- Adrián Silvestre accompanies six transsexuals on a journey into rural Spain, where their different personalities, desires and conflicts gradually come to light while they live side by side
In 1983, Antonio Giménez-Rico, normally a more mainstream director, took film buffs by surprise with a documentary that was a far cry from his filmography thus far: it was called Dressed in Blue and brought together six transsexuals in the Palacio de Cristal (lit. “Glass Palace”) in Madrid’s El Retiro park, where they discussed their lives, some of which were horrific and sordid, because at that time in Spain, many had to resign themselves to working as prostitutes in order to make a living. That film flung open a window to an unknown universe that didn’t yet even have an appropriate terminology assigned to it, as even in the mass media, they would be confused with drag queens or transvestites. Almost 40 years later, Valencian-born Adrián Silvestre has also gathered six transsexual women in his second feature, Sedimentos [+see also:
interview: Adrián Silvestre
film profile], but fortunately, society has moved on towards accepting the group, even though there is still a long way to go until we achieve complete normalisation (in short, the transsexual law has still not been passed in Spain). The film is being world-premiered in the official documentary section of the 24th Málaga Film Festival. A few days later, it will get an airing at the 23rd Thessaloniki Documentary Film Festival (in the Newcomers Competition) and at the Fire!! Barcelona International Gay and Lesbian Film Festival (both events will be covered right here on Cineuropa).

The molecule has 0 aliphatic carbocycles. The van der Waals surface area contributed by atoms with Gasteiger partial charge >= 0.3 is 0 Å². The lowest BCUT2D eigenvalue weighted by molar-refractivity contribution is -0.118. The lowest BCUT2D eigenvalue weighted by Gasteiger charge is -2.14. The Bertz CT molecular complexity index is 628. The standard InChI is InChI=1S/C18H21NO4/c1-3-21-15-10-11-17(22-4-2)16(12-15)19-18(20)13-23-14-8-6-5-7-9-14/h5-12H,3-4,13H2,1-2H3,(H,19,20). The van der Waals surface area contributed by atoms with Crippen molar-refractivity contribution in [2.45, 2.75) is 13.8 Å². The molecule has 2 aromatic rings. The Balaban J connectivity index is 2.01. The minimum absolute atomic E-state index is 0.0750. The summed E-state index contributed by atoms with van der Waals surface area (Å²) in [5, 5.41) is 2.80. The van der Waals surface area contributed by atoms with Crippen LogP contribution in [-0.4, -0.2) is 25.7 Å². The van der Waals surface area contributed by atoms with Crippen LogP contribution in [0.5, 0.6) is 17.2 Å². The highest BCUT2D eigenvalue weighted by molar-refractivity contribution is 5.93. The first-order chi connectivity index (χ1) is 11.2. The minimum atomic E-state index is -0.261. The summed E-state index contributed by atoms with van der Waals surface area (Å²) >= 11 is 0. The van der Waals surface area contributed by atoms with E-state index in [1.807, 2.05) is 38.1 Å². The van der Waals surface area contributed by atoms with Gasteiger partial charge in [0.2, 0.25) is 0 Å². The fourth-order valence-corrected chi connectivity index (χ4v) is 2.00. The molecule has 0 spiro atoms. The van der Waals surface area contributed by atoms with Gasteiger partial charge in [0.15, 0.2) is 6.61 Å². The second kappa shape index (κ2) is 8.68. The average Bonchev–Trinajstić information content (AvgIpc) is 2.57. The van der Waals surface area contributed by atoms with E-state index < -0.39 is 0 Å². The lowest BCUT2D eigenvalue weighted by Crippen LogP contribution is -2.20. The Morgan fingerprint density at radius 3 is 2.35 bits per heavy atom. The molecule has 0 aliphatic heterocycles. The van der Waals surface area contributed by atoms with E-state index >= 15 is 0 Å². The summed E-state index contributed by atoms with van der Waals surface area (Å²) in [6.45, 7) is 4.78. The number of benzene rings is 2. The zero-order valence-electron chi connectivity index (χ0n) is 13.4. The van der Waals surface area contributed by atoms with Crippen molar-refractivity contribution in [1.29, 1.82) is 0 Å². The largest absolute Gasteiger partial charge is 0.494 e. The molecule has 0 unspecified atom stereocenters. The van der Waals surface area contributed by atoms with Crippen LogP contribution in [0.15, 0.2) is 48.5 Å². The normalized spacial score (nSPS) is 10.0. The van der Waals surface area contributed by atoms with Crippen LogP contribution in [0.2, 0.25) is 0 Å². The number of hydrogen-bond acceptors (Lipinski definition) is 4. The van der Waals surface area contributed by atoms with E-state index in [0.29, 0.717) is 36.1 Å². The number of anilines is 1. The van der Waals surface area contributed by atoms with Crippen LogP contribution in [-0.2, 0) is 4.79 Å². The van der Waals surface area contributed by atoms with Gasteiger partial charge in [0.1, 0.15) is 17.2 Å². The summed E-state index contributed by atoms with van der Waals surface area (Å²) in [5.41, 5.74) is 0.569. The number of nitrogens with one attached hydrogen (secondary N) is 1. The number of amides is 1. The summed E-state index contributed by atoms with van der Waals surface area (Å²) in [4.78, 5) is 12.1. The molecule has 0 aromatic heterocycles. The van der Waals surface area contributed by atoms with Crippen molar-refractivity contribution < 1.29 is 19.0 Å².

For that reason, and because times have changed, the tone of Sedimentos is quite a departure from the sometimes dark one in Dressed in Blue, even though in both cases, we can draw on the concepts of truthfulness and necessity to accompany this review. Silvestre mingled with the women, managing to get them to bare all both physically and emotionally in front of his camera, which never bothers them or encroaches upon their personal space, and is merely taken as one more member of this convoy of women who travel all the way to a town in León where one of them grew up. The level of intimacy grows to such an extent that the viewer ends up feeling like another friend within the group.
Once there, Yolanda Terol, Lena Brasas, Tina Recio, Saya Solana, Cristina Millán and Alicia Benito encounter a warm, welcoming place, where they get a “normal” reception from the locals. They will go on outings (the one to a quarry explains the documentary’s title) while simultaneously unpicking – in different dialogue-driven scenes – the things that concern them, their experiences so far and their hopes for the future. With a certain cheekiness and touches of humour, and without them ever being victimised, Sedimentos portrays the daily lives of six people (whose personalities sometimes even clash quite violently) who are only trying to be themselves, with no strings attached, free from clichés.
In this way, the film establishes itself as a magnificent vehicle for delving deeper into the reality of people who have been bravely going against the grain to lead the lives they want to lead, fighting against mindsets and social prejudice: they belong to three different generations and to different social classes, and while their past may not always have been easy, they are united by a sense of camaraderie which is able to prevail over any conflict that may bubble up to the surface during these days spent living side by side. This is what Silvestre – with immense affection, respect and spontaneity – shows in Sedimentos: without a doubt one of the season’s most interesting non-fiction films.
(Translated from Spanish)
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